People are frugal in guarding their personal property; but as soon as it comes to squandering time they are most wasteful of the one thing in which it is right to be stingy.
Seneca
I hit 50 and realized I’m probably past the 50-yard-line, and I started to think that time is all we’re given in this life, the hours and what we do with them. It sounds simple, but it’s true, and it makes you realize that you have to pick the areas in your life that cause time to stop, that make you feel the fullness of the moment.
Richard Linklater

80’s Wisdom

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From Space Camp, of all things.

"My philosophy is: sleep late, drive fast, and not take any of this shit seriously."

"Why do you want to please anybody but yourself?"

"What’s the worst thing that can happen? We’ll all die, right?"

Somebody may beat me, but they’re going to have to bleed to do it.
Prefontaine
I’m completely flabbergasted that almost no one talks about beauty within the world of design. If someone does, it’s often, “Well, this is not what we’re about.” Fuck you! If you made something today that was actually beautiful, you did a lot. I think that’s something to be embraced and be proud of. There is this notion out there of designers being seen as people who only make things pretty as if that’s somehow lesser. Just look at the world right now, be it American strip malls or public housing. How much of it is so extremely ugly and built under the guise of functionality, even though it doesn’t work all that well? You can drive for hours and hours through this country, on highways and byways, without encountering beauty. It’s amazing.
Stefan Sagmeister interviewed over at The Great Discontent

"This is what makes life a story. Getting a precious thing and holding on to that thing until I die isn’t a very good story. A good story is you’re up, and then you’re down, and then you’re up, and it really looks like you’re going to win this time, and then you’re down and it really looks like you’re gonna lose, and then you win."

"I think the incorrect way to think, for some people, is you can do a show for awhile and then it ends and it’s like, "Ugh. Back to the drawing board." And it’s not back to the drawing board because you have that much more experience, you have that much more knowledge, you have that much more exposure, and you have, ultimately, that much more appreciation for what you were doing. You’re infinitely better off than you were a year ago."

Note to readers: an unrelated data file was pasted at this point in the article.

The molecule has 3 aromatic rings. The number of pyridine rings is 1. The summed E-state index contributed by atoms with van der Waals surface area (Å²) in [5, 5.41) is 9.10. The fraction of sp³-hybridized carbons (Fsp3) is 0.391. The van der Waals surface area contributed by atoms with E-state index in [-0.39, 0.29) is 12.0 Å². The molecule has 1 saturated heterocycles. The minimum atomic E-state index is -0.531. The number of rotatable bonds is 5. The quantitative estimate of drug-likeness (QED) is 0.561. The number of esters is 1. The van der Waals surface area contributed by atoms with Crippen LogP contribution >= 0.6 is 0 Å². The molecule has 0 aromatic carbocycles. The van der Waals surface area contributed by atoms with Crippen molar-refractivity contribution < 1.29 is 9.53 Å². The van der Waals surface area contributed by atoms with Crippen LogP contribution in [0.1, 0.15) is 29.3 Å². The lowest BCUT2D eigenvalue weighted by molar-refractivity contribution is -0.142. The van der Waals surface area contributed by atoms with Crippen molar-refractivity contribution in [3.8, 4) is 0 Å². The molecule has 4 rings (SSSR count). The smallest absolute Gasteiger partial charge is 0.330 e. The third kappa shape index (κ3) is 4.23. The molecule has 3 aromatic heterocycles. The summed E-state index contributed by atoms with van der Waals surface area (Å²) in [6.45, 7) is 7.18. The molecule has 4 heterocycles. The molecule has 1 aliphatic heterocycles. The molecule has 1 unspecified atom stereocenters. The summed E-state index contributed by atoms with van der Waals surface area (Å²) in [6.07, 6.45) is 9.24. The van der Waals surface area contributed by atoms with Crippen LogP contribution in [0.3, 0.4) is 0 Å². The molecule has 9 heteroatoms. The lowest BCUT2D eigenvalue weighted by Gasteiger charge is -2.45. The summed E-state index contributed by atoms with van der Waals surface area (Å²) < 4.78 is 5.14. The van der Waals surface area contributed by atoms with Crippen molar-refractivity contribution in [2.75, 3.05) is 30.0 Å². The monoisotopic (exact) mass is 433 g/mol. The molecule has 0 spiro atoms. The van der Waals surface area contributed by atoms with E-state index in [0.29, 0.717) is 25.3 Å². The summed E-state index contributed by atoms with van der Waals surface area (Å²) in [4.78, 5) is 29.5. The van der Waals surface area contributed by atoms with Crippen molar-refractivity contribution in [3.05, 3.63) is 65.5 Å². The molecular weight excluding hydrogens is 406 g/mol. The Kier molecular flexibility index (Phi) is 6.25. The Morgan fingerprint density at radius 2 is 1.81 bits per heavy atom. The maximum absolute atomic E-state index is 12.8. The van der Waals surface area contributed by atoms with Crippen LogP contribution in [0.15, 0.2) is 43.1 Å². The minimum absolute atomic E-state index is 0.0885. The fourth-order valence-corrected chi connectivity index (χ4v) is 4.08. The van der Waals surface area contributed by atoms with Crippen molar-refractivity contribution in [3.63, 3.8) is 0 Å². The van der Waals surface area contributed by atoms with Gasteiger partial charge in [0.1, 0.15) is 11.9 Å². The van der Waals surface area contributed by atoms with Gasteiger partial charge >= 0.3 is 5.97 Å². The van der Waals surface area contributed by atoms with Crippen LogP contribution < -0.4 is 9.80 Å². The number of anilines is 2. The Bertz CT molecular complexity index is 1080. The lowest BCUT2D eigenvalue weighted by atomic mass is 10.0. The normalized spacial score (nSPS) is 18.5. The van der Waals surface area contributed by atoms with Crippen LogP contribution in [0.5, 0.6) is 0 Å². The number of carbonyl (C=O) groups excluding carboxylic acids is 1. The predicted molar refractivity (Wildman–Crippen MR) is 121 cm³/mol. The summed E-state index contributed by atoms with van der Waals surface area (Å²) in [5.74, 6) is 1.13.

Comedian Pete Holmes and Chris Hardwick on the Nerdist podcast discussing the cancellation of “The Pete Holmes Show”. There are a lot of good bits in this episode on accepting failure and change, and how to put that back into the work. Well worth a listen.

Bernbach and the Big Idea

You might be familiar with ad-man Bill Bernbach, one of the three founders of DDB. Some of the campaigns he’s most often associated with are “Think Small” for Volkswagon and, if you’re my age, “Mikey” for Life Cereal. There’s been a book out for quite awhile that gives a nice overview of his career which is worth checking out from the library (it’s ridiculously expensive otherwise). I like ideas, and so did he. My favorite bits below:

"I wouldn’t hesitate for a second to choose the plain-looking ad that is alive and vital and meaningful over the ad that is beautiful but dumb."

"Logic and overanalysis can immobilize and sterilize an idea. It’s like love - the more you analyze it, the faster it disappears."

"We don’t ask research to do what it was never meant to do, and that is to get an idea."

"Technique for its own sake can be disastrous. Because, after a while, you’re so anxious to do things differently, and do them better and funnier and more brilliantly than the next guy, that that becomes the goal of the ad, instead of the selling of the merchandise."

"Just because your ad looks good is no insurance that it will get looked at. How many people do you know who are impeccably groomed…but dull?"

I think to a certain degree designers only make a vessel to hold things that have to kind of be filled in over time.
Michael Bierut
It’s not a meritocracy; so much of it is about some weird shit aligning that’s usually out of your control, and you catch your break. And a lot of people don’t ever catch it.
Marc Maron
Our first duty is not to the old sales curve, it is to the audience. It is simply not right to treat an audience in that fashion. If we can’t look at it from a broad, ethical point of view, then we ought to look at it personally, to please ourselves. We are all members of the audience, too, and are bored or irritated right along with everybody else.
Howard Gossage